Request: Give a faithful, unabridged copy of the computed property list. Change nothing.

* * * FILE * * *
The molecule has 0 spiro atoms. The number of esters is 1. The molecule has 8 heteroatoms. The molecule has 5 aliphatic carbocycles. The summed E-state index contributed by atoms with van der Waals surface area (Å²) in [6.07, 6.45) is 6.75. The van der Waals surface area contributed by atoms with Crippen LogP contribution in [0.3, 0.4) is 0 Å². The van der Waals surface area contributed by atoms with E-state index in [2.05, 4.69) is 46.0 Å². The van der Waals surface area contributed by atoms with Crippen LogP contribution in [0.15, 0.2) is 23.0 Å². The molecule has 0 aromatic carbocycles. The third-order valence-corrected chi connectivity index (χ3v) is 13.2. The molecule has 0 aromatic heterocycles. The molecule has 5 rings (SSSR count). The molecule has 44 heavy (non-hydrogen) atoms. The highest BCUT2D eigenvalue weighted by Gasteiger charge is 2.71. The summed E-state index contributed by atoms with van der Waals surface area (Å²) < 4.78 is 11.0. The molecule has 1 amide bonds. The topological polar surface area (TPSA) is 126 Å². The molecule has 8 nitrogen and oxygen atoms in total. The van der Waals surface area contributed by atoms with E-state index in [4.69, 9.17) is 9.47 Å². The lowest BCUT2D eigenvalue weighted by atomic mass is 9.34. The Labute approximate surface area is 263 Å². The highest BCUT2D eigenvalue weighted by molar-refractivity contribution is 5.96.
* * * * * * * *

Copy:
The molecule has 0 spiro atoms. The number of esters is 1. The molecule has 8 heteroatoms. The molecule has 5 aliphatic carbocycles. The summed E-state index contributed by atoms with van der Waals surface area (Å²) in [6.07, 6.45) is 6.75. The van der Waals surface area contributed by atoms with Crippen LogP contribution in [0.3, 0.4) is 0 Å². The van der Waals surface area contributed by atoms with E-state index in [2.05, 4.69) is 46.0 Å². The van der Waals surface area contributed by atoms with Crippen LogP contribution in [0.15, 0.2) is 23.0 Å². The molecule has 0 aromatic carbocycles. The third-order valence-corrected chi connectivity index (χ3v) is 13.2. The molecule has 0 aromatic heterocycles. The molecule has 5 rings (SSSR count). The molecule has 44 heavy (non-hydrogen) atoms. The highest BCUT2D eigenvalue weighted by Gasteiger charge is 2.71. The summed E-state index contributed by atoms with van der Waals surface area (Å²) < 4.78 is 11.0. The molecule has 1 amide bonds. The topological polar surface area (TPSA) is 126 Å². The molecule has 8 nitrogen and oxygen atoms in total. The van der Waals surface area contributed by atoms with E-state index in [4.69, 9.17) is 9.47 Å². The lowest BCUT2D eigenvalue weighted by atomic mass is 9.34. The Labute approximate surface area is 263 Å². The highest BCUT2D eigenvalue weighted by molar-refractivity contribution is 5.96.